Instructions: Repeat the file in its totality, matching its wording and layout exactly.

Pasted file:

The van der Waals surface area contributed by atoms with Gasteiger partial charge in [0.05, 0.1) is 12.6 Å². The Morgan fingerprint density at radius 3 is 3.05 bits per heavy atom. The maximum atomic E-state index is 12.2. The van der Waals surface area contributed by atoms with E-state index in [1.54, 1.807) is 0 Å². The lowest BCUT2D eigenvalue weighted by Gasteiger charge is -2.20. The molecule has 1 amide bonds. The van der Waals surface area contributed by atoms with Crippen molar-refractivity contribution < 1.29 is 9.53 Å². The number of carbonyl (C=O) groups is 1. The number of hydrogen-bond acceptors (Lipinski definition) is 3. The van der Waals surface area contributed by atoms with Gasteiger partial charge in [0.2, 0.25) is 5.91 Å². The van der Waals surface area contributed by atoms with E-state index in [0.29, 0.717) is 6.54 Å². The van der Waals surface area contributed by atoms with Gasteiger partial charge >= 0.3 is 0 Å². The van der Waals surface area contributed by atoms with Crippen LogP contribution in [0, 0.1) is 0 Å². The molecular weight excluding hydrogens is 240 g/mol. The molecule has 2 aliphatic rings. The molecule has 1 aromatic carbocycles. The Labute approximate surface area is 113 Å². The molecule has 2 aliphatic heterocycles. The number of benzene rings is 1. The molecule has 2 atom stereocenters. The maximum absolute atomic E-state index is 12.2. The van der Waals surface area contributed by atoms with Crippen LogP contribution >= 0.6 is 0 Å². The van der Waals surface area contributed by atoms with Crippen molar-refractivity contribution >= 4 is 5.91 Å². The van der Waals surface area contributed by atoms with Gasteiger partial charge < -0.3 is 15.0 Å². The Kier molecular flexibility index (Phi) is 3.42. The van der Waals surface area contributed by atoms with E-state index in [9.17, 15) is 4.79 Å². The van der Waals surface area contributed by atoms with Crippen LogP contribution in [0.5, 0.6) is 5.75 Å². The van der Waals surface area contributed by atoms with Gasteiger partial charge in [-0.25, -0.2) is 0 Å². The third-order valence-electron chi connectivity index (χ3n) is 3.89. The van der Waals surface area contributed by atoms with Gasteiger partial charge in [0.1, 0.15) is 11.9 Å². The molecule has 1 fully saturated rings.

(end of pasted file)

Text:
The van der Waals surface area contributed by atoms with Gasteiger partial charge in [0.05, 0.1) is 12.6 Å². The Morgan fingerprint density at radius 3 is 3.05 bits per heavy atom. The maximum atomic E-state index is 12.2. The van der Waals surface area contributed by atoms with E-state index in [1.54, 1.807) is 0 Å². The lowest BCUT2D eigenvalue weighted by Gasteiger charge is -2.20. The molecule has 1 amide bonds. The van der Waals surface area contributed by atoms with Crippen molar-refractivity contribution < 1.29 is 9.53 Å². The number of carbonyl (C=O) groups is 1. The number of hydrogen-bond acceptors (Lipinski definition) is 3. The van der Waals surface area contributed by atoms with Gasteiger partial charge in [0.2, 0.25) is 5.91 Å². The van der Waals surface area contributed by atoms with E-state index in [0.29, 0.717) is 6.54 Å². The van der Waals surface area contributed by atoms with Gasteiger partial charge >= 0.3 is 0 Å². The van der Waals surface area contributed by atoms with Crippen LogP contribution in [0, 0.1) is 0 Å². The molecular weight excluding hydrogens is 240 g/mol. The molecule has 2 aliphatic rings. The molecule has 1 aromatic carbocycles. The Labute approximate surface area is 113 Å². The molecule has 2 aliphatic heterocycles. The number of benzene rings is 1. The molecule has 2 atom stereocenters. The maximum absolute atomic E-state index is 12.2. The van der Waals surface area contributed by atoms with Crippen LogP contribution >= 0.6 is 0 Å². The van der Waals surface area contributed by atoms with Crippen molar-refractivity contribution >= 4 is 5.91 Å². The van der Waals surface area contributed by atoms with Gasteiger partial charge < -0.3 is 15.0 Å². The Kier molecular flexibility index (Phi) is 3.42. The van der Waals surface area contributed by atoms with E-state index in [9.17, 15) is 4.79 Å². The van der Waals surface area contributed by atoms with Crippen LogP contribution in [0.5, 0.6) is 5.75 Å². The van der Waals surface area contributed by atoms with Gasteiger partial charge in [-0.25, -0.2) is 0 Å². The third-order valence-electron chi connectivity index (χ3n) is 3.89. The van der Waals surface area contributed by atoms with Gasteiger partial charge in [0.1, 0.15) is 11.9 Å². The molecule has 1 fully saturated rings.